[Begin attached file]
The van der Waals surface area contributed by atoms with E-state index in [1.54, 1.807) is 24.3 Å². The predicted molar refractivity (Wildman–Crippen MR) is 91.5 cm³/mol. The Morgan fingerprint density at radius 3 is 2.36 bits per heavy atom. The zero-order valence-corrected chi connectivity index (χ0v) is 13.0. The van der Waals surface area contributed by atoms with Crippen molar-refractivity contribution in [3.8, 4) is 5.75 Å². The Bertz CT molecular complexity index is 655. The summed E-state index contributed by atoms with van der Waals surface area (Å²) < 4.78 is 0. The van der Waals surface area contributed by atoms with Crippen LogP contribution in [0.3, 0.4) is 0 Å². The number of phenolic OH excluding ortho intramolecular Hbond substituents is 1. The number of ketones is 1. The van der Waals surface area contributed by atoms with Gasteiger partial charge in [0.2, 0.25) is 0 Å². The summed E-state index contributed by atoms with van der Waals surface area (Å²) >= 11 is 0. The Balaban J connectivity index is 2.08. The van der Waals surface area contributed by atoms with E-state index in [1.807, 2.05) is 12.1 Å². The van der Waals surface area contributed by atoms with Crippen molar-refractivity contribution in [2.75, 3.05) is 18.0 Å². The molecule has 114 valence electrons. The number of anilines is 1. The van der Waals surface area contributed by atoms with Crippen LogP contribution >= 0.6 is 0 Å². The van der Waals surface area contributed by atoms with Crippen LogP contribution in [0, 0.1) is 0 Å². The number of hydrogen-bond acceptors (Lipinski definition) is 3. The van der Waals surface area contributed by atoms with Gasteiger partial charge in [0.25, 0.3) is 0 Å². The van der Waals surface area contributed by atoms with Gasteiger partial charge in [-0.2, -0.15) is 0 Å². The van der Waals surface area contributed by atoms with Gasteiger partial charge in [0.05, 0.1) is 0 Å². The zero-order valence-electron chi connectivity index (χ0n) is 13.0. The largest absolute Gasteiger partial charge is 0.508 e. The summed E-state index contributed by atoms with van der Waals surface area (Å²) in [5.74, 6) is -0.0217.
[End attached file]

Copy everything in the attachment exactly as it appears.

The van der Waals surface area contributed by atoms with E-state index in [1.54, 1.807) is 24.3 Å². The predicted molar refractivity (Wildman–Crippen MR) is 91.5 cm³/mol. The Morgan fingerprint density at radius 3 is 2.36 bits per heavy atom. The zero-order valence-corrected chi connectivity index (χ0v) is 13.0. The van der Waals surface area contributed by atoms with Crippen molar-refractivity contribution in [3.8, 4) is 5.75 Å². The Bertz CT molecular complexity index is 655. The summed E-state index contributed by atoms with van der Waals surface area (Å²) < 4.78 is 0. The van der Waals surface area contributed by atoms with Crippen LogP contribution in [0.3, 0.4) is 0 Å². The number of phenolic OH excluding ortho intramolecular Hbond substituents is 1. The number of ketones is 1. The van der Waals surface area contributed by atoms with Gasteiger partial charge in [0.2, 0.25) is 0 Å². The summed E-state index contributed by atoms with van der Waals surface area (Å²) >= 11 is 0. The Balaban J connectivity index is 2.08. The van der Waals surface area contributed by atoms with E-state index in [1.807, 2.05) is 12.1 Å². The van der Waals surface area contributed by atoms with Crippen molar-refractivity contribution in [2.75, 3.05) is 18.0 Å². The molecule has 114 valence electrons. The number of anilines is 1. The van der Waals surface area contributed by atoms with Crippen LogP contribution >= 0.6 is 0 Å². The van der Waals surface area contributed by atoms with Crippen LogP contribution in [0, 0.1) is 0 Å². The number of hydrogen-bond acceptors (Lipinski definition) is 3. The van der Waals surface area contributed by atoms with Gasteiger partial charge in [0.25, 0.3) is 0 Å². The van der Waals surface area contributed by atoms with Gasteiger partial charge in [-0.2, -0.15) is 0 Å². The van der Waals surface area contributed by atoms with Gasteiger partial charge in [0.05, 0.1) is 0 Å². The zero-order valence-electron chi connectivity index (χ0n) is 13.0. The largest absolute Gasteiger partial charge is 0.508 e. The summed E-state index contributed by atoms with van der Waals surface area (Å²) in [5.74, 6) is -0.0217.